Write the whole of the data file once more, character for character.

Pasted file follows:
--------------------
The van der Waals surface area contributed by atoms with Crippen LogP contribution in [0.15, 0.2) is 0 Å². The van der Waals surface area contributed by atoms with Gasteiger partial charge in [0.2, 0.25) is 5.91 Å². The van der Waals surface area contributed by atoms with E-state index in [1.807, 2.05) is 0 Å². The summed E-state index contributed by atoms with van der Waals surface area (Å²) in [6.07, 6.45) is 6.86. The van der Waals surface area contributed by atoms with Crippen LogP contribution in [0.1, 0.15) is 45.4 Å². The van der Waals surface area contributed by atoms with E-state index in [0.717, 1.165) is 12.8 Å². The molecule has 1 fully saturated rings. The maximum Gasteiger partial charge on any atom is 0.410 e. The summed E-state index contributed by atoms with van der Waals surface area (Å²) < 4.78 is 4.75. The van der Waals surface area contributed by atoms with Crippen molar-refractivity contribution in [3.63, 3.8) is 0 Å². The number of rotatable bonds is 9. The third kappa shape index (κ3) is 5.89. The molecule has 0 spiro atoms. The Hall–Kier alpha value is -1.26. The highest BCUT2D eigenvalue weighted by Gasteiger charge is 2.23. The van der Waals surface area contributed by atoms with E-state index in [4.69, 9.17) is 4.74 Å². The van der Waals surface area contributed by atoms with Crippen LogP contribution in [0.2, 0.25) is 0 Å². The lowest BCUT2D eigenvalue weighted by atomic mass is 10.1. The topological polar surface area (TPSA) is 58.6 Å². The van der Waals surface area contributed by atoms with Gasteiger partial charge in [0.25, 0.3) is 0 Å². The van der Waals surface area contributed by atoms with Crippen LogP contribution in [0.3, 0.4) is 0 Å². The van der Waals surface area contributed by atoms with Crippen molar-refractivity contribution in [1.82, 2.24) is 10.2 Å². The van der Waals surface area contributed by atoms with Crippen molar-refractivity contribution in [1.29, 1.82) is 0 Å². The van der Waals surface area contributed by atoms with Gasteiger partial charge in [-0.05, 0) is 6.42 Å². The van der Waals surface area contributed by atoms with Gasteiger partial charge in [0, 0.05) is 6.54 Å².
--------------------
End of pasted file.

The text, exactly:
The van der Waals surface area contributed by atoms with Crippen LogP contribution in [0.15, 0.2) is 0 Å². The van der Waals surface area contributed by atoms with Gasteiger partial charge in [0.2, 0.25) is 5.91 Å². The van der Waals surface area contributed by atoms with E-state index in [1.807, 2.05) is 0 Å². The summed E-state index contributed by atoms with van der Waals surface area (Å²) in [6.07, 6.45) is 6.86. The van der Waals surface area contributed by atoms with Crippen LogP contribution in [0.1, 0.15) is 45.4 Å². The van der Waals surface area contributed by atoms with E-state index in [0.717, 1.165) is 12.8 Å². The molecule has 1 fully saturated rings. The maximum Gasteiger partial charge on any atom is 0.410 e. The summed E-state index contributed by atoms with van der Waals surface area (Å²) < 4.78 is 4.75. The van der Waals surface area contributed by atoms with Crippen molar-refractivity contribution in [3.63, 3.8) is 0 Å². The number of rotatable bonds is 9. The third kappa shape index (κ3) is 5.89. The molecule has 0 spiro atoms. The Hall–Kier alpha value is -1.26. The highest BCUT2D eigenvalue weighted by Gasteiger charge is 2.23. The van der Waals surface area contributed by atoms with E-state index in [4.69, 9.17) is 4.74 Å². The van der Waals surface area contributed by atoms with Crippen LogP contribution in [0.2, 0.25) is 0 Å². The lowest BCUT2D eigenvalue weighted by atomic mass is 10.1. The topological polar surface area (TPSA) is 58.6 Å². The van der Waals surface area contributed by atoms with Gasteiger partial charge in [0.25, 0.3) is 0 Å². The van der Waals surface area contributed by atoms with Crippen LogP contribution in [0.3, 0.4) is 0 Å². The van der Waals surface area contributed by atoms with Crippen molar-refractivity contribution in [1.82, 2.24) is 10.2 Å². The van der Waals surface area contributed by atoms with Crippen molar-refractivity contribution in [1.29, 1.82) is 0 Å². The van der Waals surface area contributed by atoms with Gasteiger partial charge in [-0.05, 0) is 6.42 Å². The van der Waals surface area contributed by atoms with Gasteiger partial charge in [0, 0.05) is 6.54 Å².